April 15, 2011
IOWA CITY, Iowa -- University of Iowa football fans knew the day would eventually come; the day when Ricky Stanzi, the charismatic and talented quarterback, would no longer be under center for the Hawkeyes. But Iowa supporters shouldn't be worried about Stanzi's replacement in 2011, according to offensive coordinator and quarterbacks coach Ken O'Keefe.
As expected, junior James Vandenberg from Keokuk, Iowa, is listed as the No. 1 quarterback on the spring depth chart. In his first spring practices as the starter, Vandenberg has impressed O'Keefe, both on and off the field.
"Obviously he knows what he's doing in our system," O'Keefe said. "He's doing a great job of leading the unit. The players react and respond well to him."
Many players have said leadership was one of Stanzi's finest qualities during his time as a Hawkeye. O'Keefe believes Vandenberg is providing the same type of guidance.
"The No. 1 way for a leader to get respect is to provide a great example for everybody else around them," O'Keefe said. "I think James does that in every aspect of his life. And when you're able to do that, people gravitate to you. They are going to be more willing to listen to what you have to say."
Another sign of Vandenberg's maturity and leadership, according to O'Keefe, is his constant pursuit of perfection.
"He works hard, studies hard, and he never leaves the field without correcting a mistake that he may have made in practice," O'Keefe said. "If he didn't throw a ball the way he wanted to throw it, with a certain receiver running a certain route, he'll keep that receiver out until he corrects that. He can leave the field knowing that he's capable of throwing it the right way."
Vandenberg is not only worried about his perfection, but the perfection of his surrounding teammates. He has been in the system since 2008, and his obsession for doing things the right way is taking form in his knowledge of the offense.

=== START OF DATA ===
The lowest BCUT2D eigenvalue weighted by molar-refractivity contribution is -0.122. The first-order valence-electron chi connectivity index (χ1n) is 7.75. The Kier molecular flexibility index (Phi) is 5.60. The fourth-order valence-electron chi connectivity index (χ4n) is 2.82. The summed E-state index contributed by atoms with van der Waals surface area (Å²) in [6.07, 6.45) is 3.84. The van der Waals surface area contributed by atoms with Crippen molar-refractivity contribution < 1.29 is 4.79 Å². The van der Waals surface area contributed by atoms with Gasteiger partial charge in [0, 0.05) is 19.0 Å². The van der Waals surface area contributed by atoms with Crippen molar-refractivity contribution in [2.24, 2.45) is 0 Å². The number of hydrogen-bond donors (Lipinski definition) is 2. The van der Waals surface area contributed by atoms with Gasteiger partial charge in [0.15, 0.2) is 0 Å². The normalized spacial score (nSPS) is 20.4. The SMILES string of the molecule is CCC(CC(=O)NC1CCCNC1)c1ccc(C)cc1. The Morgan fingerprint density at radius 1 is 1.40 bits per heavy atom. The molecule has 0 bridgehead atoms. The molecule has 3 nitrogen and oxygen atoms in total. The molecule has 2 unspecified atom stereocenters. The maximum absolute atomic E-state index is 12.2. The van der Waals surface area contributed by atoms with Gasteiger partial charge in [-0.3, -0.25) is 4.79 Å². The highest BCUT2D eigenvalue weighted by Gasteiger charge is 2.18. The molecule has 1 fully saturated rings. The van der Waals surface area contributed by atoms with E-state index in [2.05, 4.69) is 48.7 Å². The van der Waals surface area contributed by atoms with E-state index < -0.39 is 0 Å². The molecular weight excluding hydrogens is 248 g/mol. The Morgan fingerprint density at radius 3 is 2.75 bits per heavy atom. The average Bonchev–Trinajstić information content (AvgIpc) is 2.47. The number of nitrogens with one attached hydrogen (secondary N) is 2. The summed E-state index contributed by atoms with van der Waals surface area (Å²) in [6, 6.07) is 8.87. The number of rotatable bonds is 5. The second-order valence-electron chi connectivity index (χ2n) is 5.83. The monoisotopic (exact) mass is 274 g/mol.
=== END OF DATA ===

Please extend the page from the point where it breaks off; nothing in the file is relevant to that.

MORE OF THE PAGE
"I think James is getting to that point, where one of the other skill guys were to make a mistake more than once during a practice with the same play, the quarterback should be looking," O'Keefe said. "James is where he can now start to do those kinds of things."
O'Keefe isn't too worried about a big gap in playing style differences between Stanzi and Vandenberg, because the offensive scheme allows quarterbacks to play to their strengths.
"The system has some flexibility to use the different talents that guys have," O'Keefe said. "Win 11 games with Brad Banks (2002), come back the next year and win (10) games with Nathan Chandler (2003) -- two totally different body types and athletes."
Vandenberg isn't a stranger to the starting role, as he filled in for the final two regular-season games in 2009 when Stanzi went down with an ankle injury. Vandenberg's first career start came at Ohio State, in a game that was for a Big Ten championship. He finished 20-of-33 with 233 yards and two touchdowns in the overtime loss at one of the toughest venues to play in the Big Ten.
Even though Vandenberg has experience, O'Keefe and the coaches have tried to make the spring more game-like to simulate what he will see in the season-opener Sept. 3.
"We try to create as much game day atmosphere as we possibly can," O'Keefe said. "We spent a little bit more time doing that this spring than we have in a while."
O'Keefe said Vandenberg has "kind of always known" he would eventually be the starting quarterback at Iowa. Even as a backup, Vandenberg was prepared for the starting position.
O'Keefe has the offensive players set goals each season, and almost every player lists "starter" as a goal. But Vandenberg showed he was ready to be a starter in an unusual way.
"James came in with some statistical-based information," O'Keefe said. "Why he needed to be ready to be the starter because of what happens. He made me sit up (and say) `oh, that's really going on.' He really proved it right himself."
Now that he is a starter, O'Keefe and Hawkeye fans are hoping for more "oh, that's really going on" moments out of Vandenberg this fall.
The UI football team makes its debut appearance for 2011 on Saturday, April 16, at the annual Iowa Football Coca-Cola Classic Spring Practice. The defending Insight Bowl champions begin their team practice at approximately noon. The session is expected to last about two hours and will include a controlled scrimmage near its conclusion.
The west grandstand and south grandstand will be open for spectators. Gates A, B, and E will open at 10:30 a.m. There is no admission charge, but fans are encouraged to bring non-perishable food items for donation to the Johnson County Crisis Center.
To read more about the Coca-Cola Classic Spring Practice, click HERE.